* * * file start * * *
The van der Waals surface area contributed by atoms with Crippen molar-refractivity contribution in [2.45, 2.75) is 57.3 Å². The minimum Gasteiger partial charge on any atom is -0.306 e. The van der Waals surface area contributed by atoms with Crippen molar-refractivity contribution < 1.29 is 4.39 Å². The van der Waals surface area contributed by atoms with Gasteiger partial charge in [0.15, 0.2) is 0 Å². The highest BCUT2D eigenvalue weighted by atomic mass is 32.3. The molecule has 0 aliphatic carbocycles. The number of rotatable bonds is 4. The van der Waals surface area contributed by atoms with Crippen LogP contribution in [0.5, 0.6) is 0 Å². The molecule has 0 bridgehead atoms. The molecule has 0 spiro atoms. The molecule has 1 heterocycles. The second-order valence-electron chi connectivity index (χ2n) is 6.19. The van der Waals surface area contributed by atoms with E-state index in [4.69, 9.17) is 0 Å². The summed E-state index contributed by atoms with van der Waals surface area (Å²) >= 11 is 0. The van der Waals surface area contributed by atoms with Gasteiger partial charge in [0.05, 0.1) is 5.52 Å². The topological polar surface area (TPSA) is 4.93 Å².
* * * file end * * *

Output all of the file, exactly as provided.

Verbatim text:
The van der Waals surface area contributed by atoms with Crippen molar-refractivity contribution in [2.45, 2.75) is 57.3 Å². The minimum Gasteiger partial charge on any atom is -0.306 e. The van der Waals surface area contributed by atoms with Crippen molar-refractivity contribution < 1.29 is 4.39 Å². The van der Waals surface area contributed by atoms with Gasteiger partial charge in [0.15, 0.2) is 0 Å². The highest BCUT2D eigenvalue weighted by atomic mass is 32.3. The molecule has 0 aliphatic carbocycles. The number of rotatable bonds is 4. The van der Waals surface area contributed by atoms with Crippen LogP contribution in [0.5, 0.6) is 0 Å². The molecule has 0 bridgehead atoms. The molecule has 0 spiro atoms. The molecule has 1 heterocycles. The second-order valence-electron chi connectivity index (χ2n) is 6.19. The van der Waals surface area contributed by atoms with E-state index in [4.69, 9.17) is 0 Å². The summed E-state index contributed by atoms with van der Waals surface area (Å²) >= 11 is 0. The van der Waals surface area contributed by atoms with Gasteiger partial charge in [0.05, 0.1) is 5.52 Å². The topological polar surface area (TPSA) is 4.93 Å².